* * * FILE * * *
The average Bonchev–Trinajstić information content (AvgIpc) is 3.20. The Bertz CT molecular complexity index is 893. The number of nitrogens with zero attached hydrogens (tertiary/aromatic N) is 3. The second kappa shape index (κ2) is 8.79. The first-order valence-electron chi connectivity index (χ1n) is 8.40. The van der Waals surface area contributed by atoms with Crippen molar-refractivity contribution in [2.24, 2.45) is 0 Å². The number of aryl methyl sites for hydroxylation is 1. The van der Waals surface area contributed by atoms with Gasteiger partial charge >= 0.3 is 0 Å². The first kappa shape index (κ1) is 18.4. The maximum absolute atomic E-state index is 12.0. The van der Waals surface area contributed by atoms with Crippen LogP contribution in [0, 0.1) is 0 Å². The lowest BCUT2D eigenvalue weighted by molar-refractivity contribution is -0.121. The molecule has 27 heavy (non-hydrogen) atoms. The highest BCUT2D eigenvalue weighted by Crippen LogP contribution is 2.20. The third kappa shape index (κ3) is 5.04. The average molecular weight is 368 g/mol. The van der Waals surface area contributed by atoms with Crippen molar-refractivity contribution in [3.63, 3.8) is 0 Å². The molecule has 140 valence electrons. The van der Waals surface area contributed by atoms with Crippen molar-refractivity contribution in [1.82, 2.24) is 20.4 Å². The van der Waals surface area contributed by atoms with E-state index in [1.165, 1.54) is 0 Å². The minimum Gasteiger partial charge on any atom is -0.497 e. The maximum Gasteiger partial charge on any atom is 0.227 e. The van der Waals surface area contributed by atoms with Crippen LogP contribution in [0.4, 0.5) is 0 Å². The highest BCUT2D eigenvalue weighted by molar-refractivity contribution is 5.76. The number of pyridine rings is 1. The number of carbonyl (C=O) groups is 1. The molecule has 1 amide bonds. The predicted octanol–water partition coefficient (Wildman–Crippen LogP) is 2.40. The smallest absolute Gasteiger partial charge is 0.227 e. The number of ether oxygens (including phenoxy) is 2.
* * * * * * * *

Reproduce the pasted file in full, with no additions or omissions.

The average Bonchev–Trinajstić information content (AvgIpc) is 3.20. The Bertz CT molecular complexity index is 893. The number of nitrogens with zero attached hydrogens (tertiary/aromatic N) is 3. The second kappa shape index (κ2) is 8.79. The first-order valence-electron chi connectivity index (χ1n) is 8.40. The van der Waals surface area contributed by atoms with Crippen molar-refractivity contribution in [2.24, 2.45) is 0 Å². The number of aryl methyl sites for hydroxylation is 1. The van der Waals surface area contributed by atoms with Gasteiger partial charge >= 0.3 is 0 Å². The first kappa shape index (κ1) is 18.4. The maximum absolute atomic E-state index is 12.0. The van der Waals surface area contributed by atoms with Crippen LogP contribution in [0, 0.1) is 0 Å². The lowest BCUT2D eigenvalue weighted by molar-refractivity contribution is -0.121. The molecule has 27 heavy (non-hydrogen) atoms. The highest BCUT2D eigenvalue weighted by Crippen LogP contribution is 2.20. The third kappa shape index (κ3) is 5.04. The average molecular weight is 368 g/mol. The van der Waals surface area contributed by atoms with Crippen molar-refractivity contribution in [3.63, 3.8) is 0 Å². The molecule has 140 valence electrons. The van der Waals surface area contributed by atoms with Crippen molar-refractivity contribution in [1.82, 2.24) is 20.4 Å². The van der Waals surface area contributed by atoms with E-state index in [1.165, 1.54) is 0 Å². The minimum Gasteiger partial charge on any atom is -0.497 e. The maximum Gasteiger partial charge on any atom is 0.227 e. The van der Waals surface area contributed by atoms with Crippen LogP contribution in [0.4, 0.5) is 0 Å². The highest BCUT2D eigenvalue weighted by molar-refractivity contribution is 5.76. The number of pyridine rings is 1. The number of carbonyl (C=O) groups is 1. The molecule has 1 amide bonds. The predicted octanol–water partition coefficient (Wildman–Crippen LogP) is 2.40. The smallest absolute Gasteiger partial charge is 0.227 e. The number of ether oxygens (including phenoxy) is 2.